Elein Mustain

Tags:   postgresql    postgres    generalbits    pgwomen    ingres    informix    illustra    ucberkeley    millscollege   
Category:   Interviews   
Interviewed by: Andreas Scherbaum

PostgreSQL is the World’s most advanced Open Source Relational Database. The interview series “PostgreSQL Person of the Week” presents the people who make the project what it is today. Read all interviews here.

Please tell us about yourself, and where you are from.

I was born in El Paso, Texas, USA. My family is mostly from California and Texas. I’ve lived most of my life in the San Francisco East Bay Area primarily in Oakland, California. A notable exception was three years in Maracaibo, Venezuela when I was starting elementary school. This was followed by studying Spanish from then into college. Another interesting locale was Albany, California in 1968/9 while my father went back to school at UC Berkeley.

My father worked on the original credit card system for Chevron. My sister R, a teacher, has a degree in MIS. My sister C and mother worked with various computer programs. My niece is a graduate student in bio-tech. I have a AB degree in Computer Science from UC Berkeley after transferring from Mills College.

There are three things to know about me if you genuinely know me. The first is how to spell and say Elein. The other two require that you get to know me. Elein: eelEEN or ilín in Spanish or Audio.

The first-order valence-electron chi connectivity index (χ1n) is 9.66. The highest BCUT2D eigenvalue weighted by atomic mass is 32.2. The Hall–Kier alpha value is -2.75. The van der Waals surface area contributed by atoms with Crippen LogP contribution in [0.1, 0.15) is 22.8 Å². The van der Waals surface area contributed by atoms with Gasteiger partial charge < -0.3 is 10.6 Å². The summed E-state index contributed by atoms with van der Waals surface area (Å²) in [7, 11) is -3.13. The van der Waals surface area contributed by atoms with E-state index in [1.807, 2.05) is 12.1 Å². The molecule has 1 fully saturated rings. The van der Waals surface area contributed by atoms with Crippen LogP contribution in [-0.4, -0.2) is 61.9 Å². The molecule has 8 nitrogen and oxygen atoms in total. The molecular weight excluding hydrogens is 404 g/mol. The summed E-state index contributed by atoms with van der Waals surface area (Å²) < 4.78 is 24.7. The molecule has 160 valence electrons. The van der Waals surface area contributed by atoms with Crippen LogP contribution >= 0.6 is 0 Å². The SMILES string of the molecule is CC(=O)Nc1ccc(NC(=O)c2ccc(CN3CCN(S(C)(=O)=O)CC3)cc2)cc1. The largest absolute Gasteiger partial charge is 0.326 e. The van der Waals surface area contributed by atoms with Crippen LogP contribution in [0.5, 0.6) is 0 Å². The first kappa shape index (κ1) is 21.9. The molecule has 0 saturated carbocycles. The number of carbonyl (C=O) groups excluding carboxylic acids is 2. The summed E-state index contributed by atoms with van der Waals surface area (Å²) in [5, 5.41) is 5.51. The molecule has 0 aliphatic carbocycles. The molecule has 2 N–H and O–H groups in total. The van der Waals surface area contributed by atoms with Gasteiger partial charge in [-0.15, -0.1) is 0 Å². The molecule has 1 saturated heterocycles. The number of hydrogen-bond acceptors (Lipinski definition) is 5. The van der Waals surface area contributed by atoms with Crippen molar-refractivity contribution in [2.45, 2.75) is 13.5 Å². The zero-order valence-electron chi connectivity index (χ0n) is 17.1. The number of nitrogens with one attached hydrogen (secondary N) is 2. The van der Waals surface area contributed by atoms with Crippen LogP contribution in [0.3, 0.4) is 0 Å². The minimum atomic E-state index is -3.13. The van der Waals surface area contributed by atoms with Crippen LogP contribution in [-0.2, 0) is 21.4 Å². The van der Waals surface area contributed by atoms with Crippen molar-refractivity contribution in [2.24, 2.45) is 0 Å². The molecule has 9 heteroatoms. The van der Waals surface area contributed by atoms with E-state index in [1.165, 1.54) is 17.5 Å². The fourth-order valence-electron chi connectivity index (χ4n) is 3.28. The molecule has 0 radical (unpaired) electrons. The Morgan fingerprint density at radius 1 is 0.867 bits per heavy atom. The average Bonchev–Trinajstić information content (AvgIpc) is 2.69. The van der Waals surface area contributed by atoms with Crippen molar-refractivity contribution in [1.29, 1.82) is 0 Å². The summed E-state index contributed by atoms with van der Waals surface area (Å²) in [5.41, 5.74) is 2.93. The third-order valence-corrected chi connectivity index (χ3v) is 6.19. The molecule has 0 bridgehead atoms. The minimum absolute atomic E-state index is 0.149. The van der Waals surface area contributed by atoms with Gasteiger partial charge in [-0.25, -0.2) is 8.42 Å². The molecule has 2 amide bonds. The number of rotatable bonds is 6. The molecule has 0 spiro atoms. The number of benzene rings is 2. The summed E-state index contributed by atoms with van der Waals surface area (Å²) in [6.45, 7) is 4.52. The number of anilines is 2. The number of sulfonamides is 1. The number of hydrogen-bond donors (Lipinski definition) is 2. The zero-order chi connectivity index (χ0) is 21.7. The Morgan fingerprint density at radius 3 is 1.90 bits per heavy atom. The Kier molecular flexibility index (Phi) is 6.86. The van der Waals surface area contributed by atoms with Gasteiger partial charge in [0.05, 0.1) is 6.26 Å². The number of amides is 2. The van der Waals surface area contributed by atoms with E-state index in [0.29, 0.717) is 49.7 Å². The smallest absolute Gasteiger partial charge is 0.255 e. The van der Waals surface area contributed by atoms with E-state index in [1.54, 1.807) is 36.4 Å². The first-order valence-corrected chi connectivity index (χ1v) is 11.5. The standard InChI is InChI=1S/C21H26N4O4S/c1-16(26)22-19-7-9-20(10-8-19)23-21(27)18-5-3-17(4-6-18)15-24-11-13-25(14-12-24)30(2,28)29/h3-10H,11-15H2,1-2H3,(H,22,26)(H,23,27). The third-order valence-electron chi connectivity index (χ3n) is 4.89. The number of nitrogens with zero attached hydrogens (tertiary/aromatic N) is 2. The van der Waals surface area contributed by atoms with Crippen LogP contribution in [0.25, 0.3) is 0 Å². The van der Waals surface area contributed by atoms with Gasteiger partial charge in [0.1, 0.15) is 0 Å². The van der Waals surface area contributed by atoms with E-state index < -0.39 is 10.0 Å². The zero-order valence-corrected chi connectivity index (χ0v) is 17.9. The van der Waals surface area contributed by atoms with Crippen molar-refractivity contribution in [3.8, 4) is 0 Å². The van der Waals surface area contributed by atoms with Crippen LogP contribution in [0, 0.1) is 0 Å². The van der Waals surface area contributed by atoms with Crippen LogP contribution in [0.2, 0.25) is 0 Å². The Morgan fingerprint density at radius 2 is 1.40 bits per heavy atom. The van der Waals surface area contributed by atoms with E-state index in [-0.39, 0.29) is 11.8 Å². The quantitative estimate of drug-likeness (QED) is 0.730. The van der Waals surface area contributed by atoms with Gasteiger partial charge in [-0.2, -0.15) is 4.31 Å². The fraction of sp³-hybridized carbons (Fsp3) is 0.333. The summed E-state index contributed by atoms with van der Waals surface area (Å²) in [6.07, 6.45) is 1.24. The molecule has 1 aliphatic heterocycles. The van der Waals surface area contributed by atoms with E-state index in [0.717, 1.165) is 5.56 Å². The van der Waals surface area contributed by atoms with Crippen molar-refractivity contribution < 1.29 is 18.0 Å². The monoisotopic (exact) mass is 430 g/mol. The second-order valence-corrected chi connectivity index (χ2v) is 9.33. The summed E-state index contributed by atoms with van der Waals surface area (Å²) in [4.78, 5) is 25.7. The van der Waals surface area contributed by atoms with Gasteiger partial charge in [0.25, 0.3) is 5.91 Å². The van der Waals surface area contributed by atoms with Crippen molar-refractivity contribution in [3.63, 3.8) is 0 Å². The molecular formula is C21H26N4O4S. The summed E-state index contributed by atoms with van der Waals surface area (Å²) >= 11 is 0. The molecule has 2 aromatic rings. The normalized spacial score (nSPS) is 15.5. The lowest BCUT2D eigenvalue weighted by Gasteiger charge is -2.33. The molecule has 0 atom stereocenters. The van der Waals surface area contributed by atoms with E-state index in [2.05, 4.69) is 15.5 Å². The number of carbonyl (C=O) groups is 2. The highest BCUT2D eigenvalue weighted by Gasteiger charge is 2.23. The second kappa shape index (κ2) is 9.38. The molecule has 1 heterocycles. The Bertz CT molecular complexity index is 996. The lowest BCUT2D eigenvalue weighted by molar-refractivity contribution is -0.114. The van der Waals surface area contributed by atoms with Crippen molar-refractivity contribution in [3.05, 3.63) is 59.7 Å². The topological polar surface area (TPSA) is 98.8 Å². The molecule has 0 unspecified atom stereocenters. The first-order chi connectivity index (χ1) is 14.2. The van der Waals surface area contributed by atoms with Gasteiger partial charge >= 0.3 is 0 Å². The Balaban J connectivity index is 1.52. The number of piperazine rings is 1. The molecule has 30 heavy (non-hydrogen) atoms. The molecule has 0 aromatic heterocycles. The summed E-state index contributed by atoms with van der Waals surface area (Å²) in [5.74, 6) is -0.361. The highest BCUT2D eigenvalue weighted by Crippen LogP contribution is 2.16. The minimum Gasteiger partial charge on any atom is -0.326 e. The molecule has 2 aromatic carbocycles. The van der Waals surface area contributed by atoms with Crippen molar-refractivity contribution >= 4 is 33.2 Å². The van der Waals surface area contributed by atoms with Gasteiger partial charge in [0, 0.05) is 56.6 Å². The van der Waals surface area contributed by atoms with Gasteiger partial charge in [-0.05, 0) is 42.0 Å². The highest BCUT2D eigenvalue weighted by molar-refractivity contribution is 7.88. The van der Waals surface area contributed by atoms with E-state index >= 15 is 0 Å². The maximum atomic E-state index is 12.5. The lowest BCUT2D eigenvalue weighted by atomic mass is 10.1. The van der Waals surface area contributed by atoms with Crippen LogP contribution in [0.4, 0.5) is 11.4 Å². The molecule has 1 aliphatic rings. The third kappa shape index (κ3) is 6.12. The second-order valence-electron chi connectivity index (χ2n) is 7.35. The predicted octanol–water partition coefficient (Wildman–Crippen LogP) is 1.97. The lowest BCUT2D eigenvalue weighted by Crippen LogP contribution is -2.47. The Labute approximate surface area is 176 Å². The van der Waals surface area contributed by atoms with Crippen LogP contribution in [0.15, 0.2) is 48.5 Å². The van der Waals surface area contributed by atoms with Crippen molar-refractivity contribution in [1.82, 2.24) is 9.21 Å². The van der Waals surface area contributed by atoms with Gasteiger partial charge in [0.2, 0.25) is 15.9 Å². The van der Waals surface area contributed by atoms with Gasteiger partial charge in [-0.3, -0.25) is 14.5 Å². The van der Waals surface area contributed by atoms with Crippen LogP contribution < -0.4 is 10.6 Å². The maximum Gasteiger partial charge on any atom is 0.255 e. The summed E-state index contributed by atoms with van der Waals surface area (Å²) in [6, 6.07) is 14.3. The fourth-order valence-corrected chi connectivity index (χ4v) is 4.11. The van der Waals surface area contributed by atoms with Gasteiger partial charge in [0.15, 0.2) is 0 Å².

Elein Mustain

Elein Mustain

How do you spend your free time? What are your hobbies?

I am now retired and sheltering in place. My hobbies are extensive reading of news, mysteries and other literature, dance (when my back allows) and writing. I have a few regular zoom meetings to see my friends and family. The Simpsons Tapped Out is my guilty pleasure.

Any Social Media channels of yours we should be aware of?

Last book you read? Or a book you want to recommend to readers?

Last read: John Woman by Walter Mosley. I enjoyed it because of its discussions on deconstruction of history. Recommend: Read everything.

What’s still on your bucket list?

An RV trip following the Underground Railroad from Alabama to Ontario.

What is the best advice you ever got?

  • Everything taught in my improv classes about daring to be, bravery and supporting others.
  • “When we were wrong, promptly admitted it.”
  • “Shut up and Dance.”

When did you start using PostgreSQL, and why?

I left Ingres in 1992 to join Miró/Montage/Illustra, the first commercialized version of Postgres, at the invitation from Paula Hawthorn from the Systers mailing list. Illustra’s stunningly brilliant folks (I was a small fish) added SQL, promoted DataBlades (complex extensions like document types, r-tree geometry, TimeSeries for Wall street) and much more.